Thursday, February 8, 2018

Or did Steele fire the FBI?

Image via Graeme Shimmin.

According to the Nunes memo, former MI6 agent Christopher Steele, hired in summer 2016 to help Fusion GPS out in its (now Democrat-funded) investigation of Trump's Russia connections, after taking his findings to the FBI, lost the Bureau's confidence when he went to various journalistic outlets as well, and they "terminated" him, which sounded pretty odd, because I hadn't heard any suggestion that they'd given him a job in the first place.

But a new story by Tom Hamburger and Rosalind Helderman in the Washington Post quotes Steele as saying he was in fact in "talks" with the FBI about doing some contract work with them, but broke off at the end of October 2016, when James Comey announced on the 28th that he was reviving the investigation of the private email server Hillary Clinton had used as secretary of state, which he had seemed to be publicly ending the previous July, after giving him the impression that every detail of their ongoing investigation of the Trump campaign must be concealed from the public, because
Bureau officials repeatedly told him they were extremely cautious about taking actions that could be viewed publicly as influencing an election, associates said.
In other words, he began thinking, as many of us out here in the audience began thinking, that forces within the FBI might be acting to take it in a pro-Trump direction, as we've already heard from the House Intelligence Committee hearing with Glenn Simpson—
“Chris was concerned that something was happening at the FBI that we didn’t understand, and that there may be some political maneuvering or improper influence,” Simpson told the House committee, adding that “we were very concerned that the information that we had about the Russians trying to interfere in the election was going to be covered up.”
—and broke off from the Bureau, turning to David Corn of Mother Jones (he'd already spoken to journalists at the Washington Post, The New York Times, The New Yorker, and Yahoo, but only on background, except for some not obviously Trump-related material on Carter Page's July visit to Russia that he agreed to Michael Isikoff writing up for Yahoo in late September). The day Corn published his story, October 31, the FBI seemed to justify Steele's worry with a startlingly disingenuous statement on the state of their investigations into the Trump campaign:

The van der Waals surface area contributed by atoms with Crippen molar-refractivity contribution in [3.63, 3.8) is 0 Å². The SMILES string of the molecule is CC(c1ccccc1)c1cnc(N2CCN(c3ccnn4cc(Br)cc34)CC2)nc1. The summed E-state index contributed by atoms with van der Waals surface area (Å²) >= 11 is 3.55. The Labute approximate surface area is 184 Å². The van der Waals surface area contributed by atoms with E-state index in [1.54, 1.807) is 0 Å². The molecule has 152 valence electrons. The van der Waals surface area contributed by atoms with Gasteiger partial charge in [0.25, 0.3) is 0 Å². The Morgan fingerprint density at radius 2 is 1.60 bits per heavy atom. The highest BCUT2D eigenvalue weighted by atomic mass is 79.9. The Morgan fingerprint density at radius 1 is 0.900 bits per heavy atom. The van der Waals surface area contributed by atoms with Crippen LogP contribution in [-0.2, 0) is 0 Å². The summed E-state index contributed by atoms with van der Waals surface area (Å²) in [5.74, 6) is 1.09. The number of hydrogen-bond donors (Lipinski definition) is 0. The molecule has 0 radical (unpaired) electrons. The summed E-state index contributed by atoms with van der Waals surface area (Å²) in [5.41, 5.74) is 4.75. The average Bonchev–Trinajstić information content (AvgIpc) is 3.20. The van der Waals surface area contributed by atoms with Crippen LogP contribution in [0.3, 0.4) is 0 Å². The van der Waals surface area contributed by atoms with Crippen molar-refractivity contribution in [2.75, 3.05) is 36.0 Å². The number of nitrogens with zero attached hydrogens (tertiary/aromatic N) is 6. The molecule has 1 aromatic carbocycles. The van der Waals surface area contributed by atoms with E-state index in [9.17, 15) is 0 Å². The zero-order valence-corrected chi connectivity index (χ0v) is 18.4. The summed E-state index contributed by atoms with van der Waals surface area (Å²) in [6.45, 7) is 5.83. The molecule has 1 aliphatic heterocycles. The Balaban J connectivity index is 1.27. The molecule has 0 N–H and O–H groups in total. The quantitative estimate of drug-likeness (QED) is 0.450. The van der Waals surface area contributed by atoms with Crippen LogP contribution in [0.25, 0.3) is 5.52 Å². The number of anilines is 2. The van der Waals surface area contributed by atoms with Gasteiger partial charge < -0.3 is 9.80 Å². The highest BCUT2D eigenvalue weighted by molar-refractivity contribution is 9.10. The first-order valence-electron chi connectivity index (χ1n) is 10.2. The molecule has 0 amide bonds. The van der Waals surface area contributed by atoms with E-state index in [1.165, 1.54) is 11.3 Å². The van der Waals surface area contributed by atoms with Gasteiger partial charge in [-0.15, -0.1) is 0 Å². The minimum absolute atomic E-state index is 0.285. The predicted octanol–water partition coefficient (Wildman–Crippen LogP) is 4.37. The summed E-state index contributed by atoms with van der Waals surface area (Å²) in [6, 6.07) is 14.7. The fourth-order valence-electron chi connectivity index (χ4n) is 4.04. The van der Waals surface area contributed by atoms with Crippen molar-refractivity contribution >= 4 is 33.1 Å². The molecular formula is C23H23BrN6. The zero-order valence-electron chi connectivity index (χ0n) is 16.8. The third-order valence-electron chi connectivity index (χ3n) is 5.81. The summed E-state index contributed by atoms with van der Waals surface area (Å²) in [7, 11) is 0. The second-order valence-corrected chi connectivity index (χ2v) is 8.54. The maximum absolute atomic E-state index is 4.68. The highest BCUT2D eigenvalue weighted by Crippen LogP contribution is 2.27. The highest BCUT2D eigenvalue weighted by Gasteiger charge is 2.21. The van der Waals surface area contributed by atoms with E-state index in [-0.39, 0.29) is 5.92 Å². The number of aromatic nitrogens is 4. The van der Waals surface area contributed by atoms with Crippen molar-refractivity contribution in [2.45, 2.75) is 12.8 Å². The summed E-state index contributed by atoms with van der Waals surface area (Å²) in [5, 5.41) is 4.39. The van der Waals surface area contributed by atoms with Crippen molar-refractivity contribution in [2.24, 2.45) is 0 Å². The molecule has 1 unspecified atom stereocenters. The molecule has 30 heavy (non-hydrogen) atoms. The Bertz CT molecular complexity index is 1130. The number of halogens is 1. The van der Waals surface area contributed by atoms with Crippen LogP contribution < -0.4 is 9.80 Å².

Law enforcement officials say that none of the investigations so far have found any conclusive or direct link between Mr. Trump and the Russian government. And even the hacking into Democratic emails, F.B.I. and intelligence officials now believe, was aimed at disrupting the presidential election rather than electing Mr. Trump.
Although they certainly had information at this point that at least two campaign workers, Papadopoulos and Page, had been brought into discussions of some kind of relevant emails with Russian agents, and were surely aware of interactions of many Trump campaign workers, including Page, and not forgetting Senator Sessions, with Sergey Kislyak at the Republican convention in Cleveland. It would have been just as true, and much more honest, to say "law enforcement officials say that none of the investigations so far have found an unusual history of contacts between Trump campaign workers and agents of the Russian government but no conclusive explanation of their significance or relation, if any, to the hacking into Democratic emails." And much more in keeping with Comey's oft-stated sacred principles, and more honest still, if they'd said nothing at all.

While it took them until November 6 to announce that they had "found no criminal wrongdoing" and "not changed our conclusions" about Hillary Clinton, reinforcing Comey's evident view that they had found wrongdoing, but not chargeable wrongdoing, just "extreme carelessness", as, we now know, Peter Strzok had said as a preferred alternative to Comey's first idea of "gross negligence", Comey evidently not realizing that that would be falsely accusing her of a crime. I'm still not accusing Comey of directly favoring Trump either, or should I say his behavior "was aimed at disrupting the presidential election rather than electing Mr. Trump", but I have to say in the end I can't stand the kind of piss-ass punctilio obsession with the etiquette over the reality in Comey's attitude toward Clinton, whose email server did no harm whatever and was extremely unlikely to do any harm (even as the official server she was supposed to be using was repeatedly hacked), while his own errors have landed us with President Dice-Clay over there. Show some humility.

Also, turns out that Peter Strzok ("Outbox") and Lisa Page ("Inbox") were big fans of Andrew Sullivan and David Brooks, respectively.

These people are all dead to me. Anyway, that Post story is very clarifying. Also, Steele was right.

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